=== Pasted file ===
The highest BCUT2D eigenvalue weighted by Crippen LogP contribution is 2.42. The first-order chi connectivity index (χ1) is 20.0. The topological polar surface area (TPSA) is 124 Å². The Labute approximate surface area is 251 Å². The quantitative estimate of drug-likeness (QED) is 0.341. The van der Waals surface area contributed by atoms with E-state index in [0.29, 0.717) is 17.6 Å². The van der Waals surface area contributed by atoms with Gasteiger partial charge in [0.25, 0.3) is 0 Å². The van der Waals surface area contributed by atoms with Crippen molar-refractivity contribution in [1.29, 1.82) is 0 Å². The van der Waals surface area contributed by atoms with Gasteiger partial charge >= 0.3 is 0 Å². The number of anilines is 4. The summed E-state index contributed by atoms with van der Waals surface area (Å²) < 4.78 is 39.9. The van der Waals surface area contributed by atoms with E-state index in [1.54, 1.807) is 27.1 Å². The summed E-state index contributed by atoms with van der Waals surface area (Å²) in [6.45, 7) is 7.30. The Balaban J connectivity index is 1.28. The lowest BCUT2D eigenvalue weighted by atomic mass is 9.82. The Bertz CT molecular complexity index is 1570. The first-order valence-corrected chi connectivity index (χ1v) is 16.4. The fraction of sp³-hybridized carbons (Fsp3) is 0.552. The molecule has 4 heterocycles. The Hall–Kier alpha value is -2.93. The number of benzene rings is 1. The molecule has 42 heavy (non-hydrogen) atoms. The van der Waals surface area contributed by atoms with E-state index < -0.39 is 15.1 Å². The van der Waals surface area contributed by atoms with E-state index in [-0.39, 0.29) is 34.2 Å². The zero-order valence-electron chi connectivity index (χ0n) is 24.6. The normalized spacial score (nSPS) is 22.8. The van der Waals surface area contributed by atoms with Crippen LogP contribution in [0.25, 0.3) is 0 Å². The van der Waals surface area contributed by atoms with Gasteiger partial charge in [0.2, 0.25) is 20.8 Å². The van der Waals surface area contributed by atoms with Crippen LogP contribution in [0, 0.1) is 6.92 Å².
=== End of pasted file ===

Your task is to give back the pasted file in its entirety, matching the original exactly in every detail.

The highest BCUT2D eigenvalue weighted by Crippen LogP contribution is 2.42. The first-order chi connectivity index (χ1) is 20.0. The topological polar surface area (TPSA) is 124 Å². The Labute approximate surface area is 251 Å². The quantitative estimate of drug-likeness (QED) is 0.341. The van der Waals surface area contributed by atoms with E-state index in [0.29, 0.717) is 17.6 Å². The van der Waals surface area contributed by atoms with Gasteiger partial charge in [0.25, 0.3) is 0 Å². The van der Waals surface area contributed by atoms with Crippen molar-refractivity contribution in [1.29, 1.82) is 0 Å². The van der Waals surface area contributed by atoms with Gasteiger partial charge >= 0.3 is 0 Å². The number of anilines is 4. The summed E-state index contributed by atoms with van der Waals surface area (Å²) < 4.78 is 39.9. The van der Waals surface area contributed by atoms with E-state index in [1.54, 1.807) is 27.1 Å². The summed E-state index contributed by atoms with van der Waals surface area (Å²) in [6.45, 7) is 7.30. The Balaban J connectivity index is 1.28. The lowest BCUT2D eigenvalue weighted by atomic mass is 9.82. The Bertz CT molecular complexity index is 1570. The first-order valence-corrected chi connectivity index (χ1v) is 16.4. The fraction of sp³-hybridized carbons (Fsp3) is 0.552. The molecule has 4 heterocycles. The Hall–Kier alpha value is -2.93. The number of benzene rings is 1. The molecule has 42 heavy (non-hydrogen) atoms. The van der Waals surface area contributed by atoms with E-state index < -0.39 is 15.1 Å². The van der Waals surface area contributed by atoms with E-state index in [-0.39, 0.29) is 34.2 Å². The zero-order valence-electron chi connectivity index (χ0n) is 24.6. The normalized spacial score (nSPS) is 22.8. The van der Waals surface area contributed by atoms with Crippen LogP contribution in [0.25, 0.3) is 0 Å². The van der Waals surface area contributed by atoms with Gasteiger partial charge in [0.2, 0.25) is 20.8 Å². The van der Waals surface area contributed by atoms with Crippen LogP contribution in [0, 0.1) is 6.92 Å².